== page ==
Fortunately, there are also many examples of resilient members of vicious social and ecological systems changing their behaviour and transforming their vicious systems into virtuous and sustainable ones before collapse, and also examples of recovering from collapse and regenerating virtuous, self-sustaining systems. (3)

    Thus, there are three possible phases of life systems. The first is the more or less virtuous and self-sustaining, or conciliatory phase. The second is the more or less vicious and unsustainable, or "crisis" phase. The third phase is the way in which unsustainable systems in a crisis phase learn how to change and regenerate the virtuous conditions of sustainability before they collapse. This is the third phase of ecosocial succession and transformation into a regenerated self-sustaining, virtuous system. The way a forest ecosystem recovers after clear-cutting is an example. (4)

    From this perspective, we are in the second, unsustainable crisis phase. Thus, the third phase of a complex system is of immense importance for us--that is, of transformation of our vicious systems into virtuous systems. We can study examples of regeneration and think of how to apply them to our own situation.

    The vicious social systems that are the cause of the crises of sustainability are not automatons, as the doomsayers claim. (5) They are very complex local and global social systems to which we are subject and on which most of us depend for our livelihood. Our daily productive and consumptive behaviour reproduces them. However, we are not so enslaved to them that we cannot think or act otherwise. We are free to reflect on them and to ask how to live and act differently to regenerate and transform our secondphase, vicious social systems into virtuous, self-sustaining systems. Millions of people are doing so today. I call these responses "Gaia citizenship." (6)

    In this lecture, I survey the relevant features of regenerative and transformative sustainability practices and explain how they apply to the practice of law. I call this integral, non-violent, sustainable democratic constitutionalism, or, simply, Gaia law.

  3. Misperceiving the Crisis

    However, before we turn to regenerative responses, we need to understand how our vicious social systems cause both the crisis phase we are in and the misperception we have of it as subjects within it. For Gaia citizens, the reason we have difficulty responding effectively to the sustainability crisis is that we misperceive the crisis.

    The reason we misperceive the crisis is that we view it from within the ways of thinking and acting that sustain the vicious social systems that are causing it. It is our self-formation as participants within these social systems that discloses the world around us and our relationship to the environment in a way that overlooks or distorts how they degrade the life-sustaining conditions. Thus, even when we can no longer ignore or discount the damage we are doing, we respond in the standard problem-solving ways and means of the vicious systems, and thereby reproduce their positive feedback loops, rather than changing them. This is the "regulatory trilemma" I mention at the beginning.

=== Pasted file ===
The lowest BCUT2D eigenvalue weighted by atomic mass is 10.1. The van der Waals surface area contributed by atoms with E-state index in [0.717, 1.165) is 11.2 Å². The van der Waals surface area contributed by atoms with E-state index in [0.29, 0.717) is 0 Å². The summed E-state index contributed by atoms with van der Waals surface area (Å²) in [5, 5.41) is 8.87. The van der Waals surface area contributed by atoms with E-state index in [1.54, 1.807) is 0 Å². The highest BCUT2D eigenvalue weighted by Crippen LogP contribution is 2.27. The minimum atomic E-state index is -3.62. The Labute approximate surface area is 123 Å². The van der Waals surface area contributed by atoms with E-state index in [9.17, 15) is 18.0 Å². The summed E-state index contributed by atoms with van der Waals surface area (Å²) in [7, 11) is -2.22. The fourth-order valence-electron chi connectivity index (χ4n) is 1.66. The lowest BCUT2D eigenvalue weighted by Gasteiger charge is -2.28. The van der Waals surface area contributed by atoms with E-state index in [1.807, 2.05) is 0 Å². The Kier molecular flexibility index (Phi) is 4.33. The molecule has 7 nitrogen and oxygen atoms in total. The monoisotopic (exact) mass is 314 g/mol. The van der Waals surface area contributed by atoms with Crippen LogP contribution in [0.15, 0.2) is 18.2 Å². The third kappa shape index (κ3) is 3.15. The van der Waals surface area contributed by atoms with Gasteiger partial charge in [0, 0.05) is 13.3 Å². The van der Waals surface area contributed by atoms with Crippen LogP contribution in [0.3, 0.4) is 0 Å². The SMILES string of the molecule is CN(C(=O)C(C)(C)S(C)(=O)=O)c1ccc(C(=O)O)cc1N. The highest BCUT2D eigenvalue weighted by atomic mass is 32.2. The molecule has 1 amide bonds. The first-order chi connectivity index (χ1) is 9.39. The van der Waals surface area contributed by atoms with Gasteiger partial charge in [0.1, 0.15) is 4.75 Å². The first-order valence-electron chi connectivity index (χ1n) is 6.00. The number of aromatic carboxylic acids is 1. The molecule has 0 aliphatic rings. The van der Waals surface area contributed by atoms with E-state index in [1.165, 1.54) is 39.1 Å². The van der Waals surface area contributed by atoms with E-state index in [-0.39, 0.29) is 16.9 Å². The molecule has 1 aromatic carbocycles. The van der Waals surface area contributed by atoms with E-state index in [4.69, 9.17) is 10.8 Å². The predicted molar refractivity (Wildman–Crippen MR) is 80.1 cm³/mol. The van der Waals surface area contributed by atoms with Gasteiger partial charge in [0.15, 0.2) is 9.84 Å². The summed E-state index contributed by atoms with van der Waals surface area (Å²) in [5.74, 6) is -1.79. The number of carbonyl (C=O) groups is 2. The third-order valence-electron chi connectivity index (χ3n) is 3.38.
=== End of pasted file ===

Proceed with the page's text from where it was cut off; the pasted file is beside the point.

Hence, the problem is one not only of misperception, but also of being subjects of the social systems that generate the misperception. Barry Commoner first suggested this in 1971:

    To survive on the earth, human beings require the stable, continuing existence of a suitable environment. Yet the evidence is overwhelming that the way in which we now live on the earth is driving its thin, life-supporting skin, and ourselves with it, to destruction. To understand this calamity, we need to begin with a close look at the nature of the environment itself. Most of us find this a difficult thing to do, for there is a kind of ambiguity in our relation to the environment. Biologically, human beings participate in the environmental system as subsidiary parts of the whole. Yet, human society is designed to exploit the environment as a whole, to produce wealth. The paradoxical role we play in the natural environment--at once participant and exploiter--distorts our perception of it.... [We] have become enticed into a nearly fatal illusion: that ... we have at last escaped from dependence on the natural environment. (7) In the first section, I discuss the vicious social systems that cause the crisis and generate this fatal illusion of independence from the ecosphere on which all life depends. In the second section, I examine the three phases of the life systems that sustain life on earth, yet that we misperceive from within our current social systems. In the third and longest section, I apply Gaia's teachings to the roles that the practice of law can play in transforming the unsustainable...